Middle-Grade/Teen Review: A Corner of White by Jacalyn Moriarty - excellent fantasy mystery

Fiction Review: The Sense of Reckoning by Matty Dalrymple - I LOVED this ghostly mystery/thriller!

What Are You Reading Monday is hosted by Kathryn at Book Date, so head over and check out her blog and join the Monday fun! You can also participate in a kid/teen/YA version hosted by Unleashing Readers.

You can follow me on Twitter at @SueBookByBook or on Facebook on my blog's page.   

What are you and your family reading this week?


  1. I've been meaning to read An Indigenous People's History of the United States for Young People, so I appreciate the reminder, Sue! I'm glad to hear your husband had a nice birthday celebration and I hope you have a fantastic reading week!

  2. I'm trying to read some horror for the RIP challenge this month. I'm never ready to start in September, so I'm always down to the wire and usually only fit a couple in! My husband has been reading the same library book (a Dewey Lambdin naval adventure) for months! He only reads before bed and keeps falling asleep after just a page or two. Luckily, it's not new and I'm able to keep renewing the loan.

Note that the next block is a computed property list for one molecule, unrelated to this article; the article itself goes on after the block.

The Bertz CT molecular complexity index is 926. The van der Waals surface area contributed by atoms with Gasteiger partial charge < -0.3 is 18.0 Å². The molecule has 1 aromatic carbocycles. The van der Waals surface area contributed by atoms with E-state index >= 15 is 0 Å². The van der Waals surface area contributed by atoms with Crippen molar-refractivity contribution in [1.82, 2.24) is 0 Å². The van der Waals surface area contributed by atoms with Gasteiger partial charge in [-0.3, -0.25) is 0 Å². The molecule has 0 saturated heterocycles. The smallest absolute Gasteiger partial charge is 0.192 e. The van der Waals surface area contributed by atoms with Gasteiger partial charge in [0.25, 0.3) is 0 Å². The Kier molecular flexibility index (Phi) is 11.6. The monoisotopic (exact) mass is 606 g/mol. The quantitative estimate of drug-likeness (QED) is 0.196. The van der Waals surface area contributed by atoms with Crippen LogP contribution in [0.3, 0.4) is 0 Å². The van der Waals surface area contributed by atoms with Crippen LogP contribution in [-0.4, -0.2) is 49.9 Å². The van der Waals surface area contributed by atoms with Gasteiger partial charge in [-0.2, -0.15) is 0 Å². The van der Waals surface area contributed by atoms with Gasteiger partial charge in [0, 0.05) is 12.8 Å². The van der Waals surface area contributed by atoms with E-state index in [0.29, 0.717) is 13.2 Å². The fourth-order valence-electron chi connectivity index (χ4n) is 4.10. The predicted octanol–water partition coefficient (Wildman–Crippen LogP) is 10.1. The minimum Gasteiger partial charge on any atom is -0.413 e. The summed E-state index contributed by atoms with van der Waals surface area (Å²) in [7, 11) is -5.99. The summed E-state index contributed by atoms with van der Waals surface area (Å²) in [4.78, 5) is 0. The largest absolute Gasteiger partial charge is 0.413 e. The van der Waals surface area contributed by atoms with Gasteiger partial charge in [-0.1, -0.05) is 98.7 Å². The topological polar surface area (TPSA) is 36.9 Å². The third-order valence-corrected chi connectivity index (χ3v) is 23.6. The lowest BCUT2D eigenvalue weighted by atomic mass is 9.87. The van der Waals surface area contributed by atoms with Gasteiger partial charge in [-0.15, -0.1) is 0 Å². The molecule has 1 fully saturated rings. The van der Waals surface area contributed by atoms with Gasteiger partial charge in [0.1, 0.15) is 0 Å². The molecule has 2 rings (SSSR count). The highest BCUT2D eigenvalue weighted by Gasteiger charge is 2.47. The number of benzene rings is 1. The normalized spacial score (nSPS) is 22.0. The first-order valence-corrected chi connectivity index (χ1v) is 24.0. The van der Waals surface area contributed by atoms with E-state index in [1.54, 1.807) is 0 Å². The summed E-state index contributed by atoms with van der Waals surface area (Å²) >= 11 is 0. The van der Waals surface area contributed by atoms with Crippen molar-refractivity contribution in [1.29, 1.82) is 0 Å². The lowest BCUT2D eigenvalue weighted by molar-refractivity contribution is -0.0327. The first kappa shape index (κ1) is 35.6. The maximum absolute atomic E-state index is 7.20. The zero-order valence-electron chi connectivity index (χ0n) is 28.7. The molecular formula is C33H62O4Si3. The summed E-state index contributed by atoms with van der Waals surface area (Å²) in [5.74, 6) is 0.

I like your list for Indigenous Peoples' Day. I'm going to mention Up Heartbreak Hill to my daughter who might like to show it to her alternative high school class.

  3. Interesting to see you have started the Tradd St book. I am on the second to last one, I think I am tiring of them a bit but will plug on to the last one! Great list of indigenous books. I think the YA one I read earlier in the year FireKeepers Daughter.

  4. I hope you all enjoyed celebrating your husband's birthday—with barbecue leftovers for 3 days, I suspect you did! And I love all the picks for Indigenous People's Day—those are wonderful! Also, good luck persevering through the continued relapse—I'm so sorry that's going on. The House on Tradd Street sounds like an excellent read! Thank you so much for the great post!

  5. I loved both Animal Dreams and Killers of the Flower Moon and agree that it's about time we did something to honor and acknowledge Native Americans. And, hey, getting rid of Columbus Day at the same time is a major bonus.